I had only gotten one other suggestion for a venue, and had to make a snap decision… because my plane was delayed (6 hours GRRRR) I couldn’t scope out other venues last night. Sorry about that Shaun.
I am also sorry that I was expecting the Kings to win in five… I literally picked Tuesday out of a hat, otherwise I would have suggested (as someone pointed out) that we all get together to watch Game 6 tonight. If anyone wants to do that, let’s do it on an impromptu basis.
I want everyone here to know that we are here, we are Canadian, and we are united… so if you are a Tweet-type please follow me (#MGarvis) and every time you see my posts (#CdnAtTechEd) about Team Canada please retweet it and encourage others to do so. Right now we are about 30 people registered for tomorrow… let’s try to double or triple that by tomorrow! So tell everyone you know – Canadians and Canadian lovers (yes they are out there!) – that they should be tweeting and blogging, and most of all joining us for drinks tomorrow at 5:30!
I Hope to see you all there!
(Third in the series… see http://wp.me/p1bbHH-oX for more info!)
Last week the National Post (one of two national newspapers in Canada that are actually quite focused on Ontario) published a survey asking Canadians to respond to the question of whether Quebec actually deserved to remain in Canada. “Does Quebec have a future in Canada?”
Of course, if you have lived in Canada or North America you likely know that since 1976, when Quebec elected its first separatist government (the Parti Quebecois, led by Réné Levesque) there have been multiple referendums within Quebec on the issue of whether Quebec should separate from Canada. Each time the separatists lost (despite having rigged the 1995 referendum), but the question continues.
The rest of Canada, for its part, has done so much to appease the Quebec population, as well as the numerous governments of the province. Many Canadians feel that these concessions – most of which are financial, but also include language laws that make it mandatory to label products in French in every province.
As a native-born Quebecer (I was born in Montreal, and lived there for thirty years) I have always looked at the issue from the standpoint of a scared Canadian within the province who might be forced to move should Quebec separate. I have always loved Canada, am proud to be Canadian, and would never renounce that. So when I moved to Ontario in 2007 I was surprised and even offended to hear talk radio hosts talk the way they did about my native province. I was sure that they were the minority, and of course trying to rile people up for ratings. I have since realized that I was the one who was wrong.
I have asked people across the country their thoughts on this over the last five years, and a lot of them feel the same way… they would be just as happy to be rid of Quebec. They of course do not have the divided loyalties that I do, caring so much for both and knowing that the situation could improve with time, especially as the generation of young radicals who kept the separatist movement alive for so many years grew up and began to understand the economic ramifications of independence.
Sadly, I was wrong. A new generation of radical Quebec separatists took their place, and so many of the older ones did not change their feelings when they learned the economics. Separatism in Quebec may well be as strong today as it was in 1980, and that scares me. However if you couple that with the other attitudes of Quebecers – note the Black Bloc, the Student Protests, and Stanley Cup (and other hockey) riots – who seem to have no respect for anyone and have grown up with the entitlement attitude born likely of the fact that Canadian governments dating back to P.E. Trudeau have paid a king’s ransom to appease them and their parents, then you have a problem that Canadians not born in Quebec may not want to put up with for much longer.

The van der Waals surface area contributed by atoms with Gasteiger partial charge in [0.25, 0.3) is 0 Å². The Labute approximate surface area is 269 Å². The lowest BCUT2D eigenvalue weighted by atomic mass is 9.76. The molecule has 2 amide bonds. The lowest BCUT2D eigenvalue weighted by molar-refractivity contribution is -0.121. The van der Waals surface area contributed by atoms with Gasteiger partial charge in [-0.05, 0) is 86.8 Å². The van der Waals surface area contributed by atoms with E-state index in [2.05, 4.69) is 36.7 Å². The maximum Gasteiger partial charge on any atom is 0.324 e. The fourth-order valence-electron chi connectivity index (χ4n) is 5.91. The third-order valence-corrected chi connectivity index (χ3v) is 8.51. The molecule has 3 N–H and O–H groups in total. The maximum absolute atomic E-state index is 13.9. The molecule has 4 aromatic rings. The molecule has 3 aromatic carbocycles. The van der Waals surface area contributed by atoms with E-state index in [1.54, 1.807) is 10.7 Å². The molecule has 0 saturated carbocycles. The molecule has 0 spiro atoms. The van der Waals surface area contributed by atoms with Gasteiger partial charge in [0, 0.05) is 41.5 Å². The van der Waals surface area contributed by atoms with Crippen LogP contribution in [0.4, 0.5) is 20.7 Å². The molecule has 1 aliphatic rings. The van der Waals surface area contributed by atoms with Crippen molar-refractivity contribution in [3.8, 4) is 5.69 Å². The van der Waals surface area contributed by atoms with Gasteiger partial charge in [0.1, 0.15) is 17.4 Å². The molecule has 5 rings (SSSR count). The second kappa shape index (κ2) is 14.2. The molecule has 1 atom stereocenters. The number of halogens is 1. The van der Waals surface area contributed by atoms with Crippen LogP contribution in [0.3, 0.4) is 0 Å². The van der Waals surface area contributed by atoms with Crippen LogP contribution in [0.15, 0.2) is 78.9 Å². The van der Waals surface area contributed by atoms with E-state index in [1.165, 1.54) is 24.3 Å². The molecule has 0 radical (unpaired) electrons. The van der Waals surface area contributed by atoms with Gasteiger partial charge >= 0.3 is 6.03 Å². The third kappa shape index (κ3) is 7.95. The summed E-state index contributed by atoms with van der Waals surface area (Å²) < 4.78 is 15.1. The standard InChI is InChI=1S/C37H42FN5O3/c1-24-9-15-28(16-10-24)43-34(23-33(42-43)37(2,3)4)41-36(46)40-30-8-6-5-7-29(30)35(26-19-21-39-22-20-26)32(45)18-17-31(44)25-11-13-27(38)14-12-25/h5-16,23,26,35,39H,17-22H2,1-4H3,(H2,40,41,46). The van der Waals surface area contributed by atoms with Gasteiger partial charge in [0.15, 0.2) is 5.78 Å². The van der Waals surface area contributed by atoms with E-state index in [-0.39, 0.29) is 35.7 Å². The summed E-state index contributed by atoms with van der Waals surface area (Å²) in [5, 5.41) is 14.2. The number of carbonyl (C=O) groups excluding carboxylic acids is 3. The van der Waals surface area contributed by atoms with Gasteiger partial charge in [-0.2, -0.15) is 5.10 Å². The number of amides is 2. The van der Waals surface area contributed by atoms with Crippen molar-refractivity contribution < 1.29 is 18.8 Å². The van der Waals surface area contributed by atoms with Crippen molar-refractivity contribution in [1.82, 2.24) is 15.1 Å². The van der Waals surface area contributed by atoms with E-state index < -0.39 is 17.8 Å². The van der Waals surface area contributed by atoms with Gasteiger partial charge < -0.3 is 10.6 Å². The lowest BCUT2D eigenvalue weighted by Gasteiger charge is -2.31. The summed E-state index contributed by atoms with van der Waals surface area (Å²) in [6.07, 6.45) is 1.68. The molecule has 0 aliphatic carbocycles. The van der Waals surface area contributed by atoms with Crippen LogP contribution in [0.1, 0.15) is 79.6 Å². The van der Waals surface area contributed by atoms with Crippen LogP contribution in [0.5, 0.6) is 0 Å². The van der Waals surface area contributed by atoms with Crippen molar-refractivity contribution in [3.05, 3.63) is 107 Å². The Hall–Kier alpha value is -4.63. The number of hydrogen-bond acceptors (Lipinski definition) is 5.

When I read the responses to the poll yesterday I was not so shocked by the animosity that so many Canadians feel toward my native province as I once would have been… and I realized that they have a real good point. Quebec has, since my childhood, been the spoiled child of Canada, constantly threatening to take their ball and leave the field if everyone doesn’t do what they want. As a native-born Montrealer I would hate to see Quebec leave Canada, but it is time for Quebecers to realize that they are not the only ones with a say in this matter, and if they don’t work hard to change their attitudes – and the attitudes of the extremely spoiled drivers of the separatist movement – then they will find themselves put out of Canada like Fred Flinstone by his pet sabre-tooth. If Canada were to evict Quebec it would be too late to bang on the door screaming for Wilma to let him back in, it would be a permanent schism that would destroy a country – and likely not simply in two.
If it is time to rewrite Canada, then I do not know if it will be as peaceful and easy a rewrite as some may think – Alberta and British Colombia both have made noises about leaving Confederation, and I’m not sure if it would make sense for the Maritimes and Ontario to be a single country separated by a land mass larger than most of Europe.
I cannot fathom the fallout, but I do know that I think the easiest solution would be for Quebec to come to terms with remaining in Canada, but as an equal… pulling its own weight and paying its own share. Enough with national laws that force cans of tuna sold in Calgary to be written in French, enough of having to sing the national anthem in two languages at hockey games. I hope that Quebec learns to play nice, because if they don’t… the sum of the shattered parts of this great land will not nearly add up to the whole.